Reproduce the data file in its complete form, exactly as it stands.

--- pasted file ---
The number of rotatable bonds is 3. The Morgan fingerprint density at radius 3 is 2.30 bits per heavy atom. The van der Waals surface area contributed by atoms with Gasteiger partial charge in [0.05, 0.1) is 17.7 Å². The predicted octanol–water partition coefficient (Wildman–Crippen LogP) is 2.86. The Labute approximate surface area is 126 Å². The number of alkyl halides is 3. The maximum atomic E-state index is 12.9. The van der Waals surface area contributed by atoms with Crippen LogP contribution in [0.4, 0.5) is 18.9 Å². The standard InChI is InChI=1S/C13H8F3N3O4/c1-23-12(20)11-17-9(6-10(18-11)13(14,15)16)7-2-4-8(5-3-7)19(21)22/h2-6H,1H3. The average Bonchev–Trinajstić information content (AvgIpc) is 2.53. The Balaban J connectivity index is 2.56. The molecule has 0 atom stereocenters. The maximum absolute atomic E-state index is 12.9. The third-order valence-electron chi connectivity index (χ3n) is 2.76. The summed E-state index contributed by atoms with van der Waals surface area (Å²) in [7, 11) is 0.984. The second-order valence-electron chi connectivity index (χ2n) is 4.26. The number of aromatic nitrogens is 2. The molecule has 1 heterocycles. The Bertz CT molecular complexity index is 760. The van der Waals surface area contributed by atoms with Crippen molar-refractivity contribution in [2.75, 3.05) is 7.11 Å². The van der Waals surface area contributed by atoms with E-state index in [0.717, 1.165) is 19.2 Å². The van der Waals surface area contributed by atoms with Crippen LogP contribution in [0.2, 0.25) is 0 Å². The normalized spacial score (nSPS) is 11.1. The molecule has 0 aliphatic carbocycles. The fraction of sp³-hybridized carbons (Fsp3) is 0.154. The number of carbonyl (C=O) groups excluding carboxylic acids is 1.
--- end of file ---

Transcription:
The number of rotatable bonds is 3. The Morgan fingerprint density at radius 3 is 2.30 bits per heavy atom. The van der Waals surface area contributed by atoms with Gasteiger partial charge in [0.05, 0.1) is 17.7 Å². The predicted octanol–water partition coefficient (Wildman–Crippen LogP) is 2.86. The Labute approximate surface area is 126 Å². The number of alkyl halides is 3. The maximum atomic E-state index is 12.9. The van der Waals surface area contributed by atoms with Crippen LogP contribution in [0.4, 0.5) is 18.9 Å². The standard InChI is InChI=1S/C13H8F3N3O4/c1-23-12(20)11-17-9(6-10(18-11)13(14,15)16)7-2-4-8(5-3-7)19(21)22/h2-6H,1H3. The average Bonchev–Trinajstić information content (AvgIpc) is 2.53. The Balaban J connectivity index is 2.56. The molecule has 0 atom stereocenters. The maximum absolute atomic E-state index is 12.9. The third-order valence-electron chi connectivity index (χ3n) is 2.76. The summed E-state index contributed by atoms with van der Waals surface area (Å²) in [7, 11) is 0.984. The second-order valence-electron chi connectivity index (χ2n) is 4.26. The number of aromatic nitrogens is 2. The molecule has 1 heterocycles. The Bertz CT molecular complexity index is 760. The van der Waals surface area contributed by atoms with Crippen molar-refractivity contribution in [2.75, 3.05) is 7.11 Å². The van der Waals surface area contributed by atoms with E-state index in [0.717, 1.165) is 19.2 Å². The van der Waals surface area contributed by atoms with Crippen LogP contribution in [0.2, 0.25) is 0 Å². The normalized spacial score (nSPS) is 11.1. The molecule has 0 aliphatic carbocycles. The fraction of sp³-hybridized carbons (Fsp3) is 0.154. The number of carbonyl (C=O) groups excluding carboxylic acids is 1.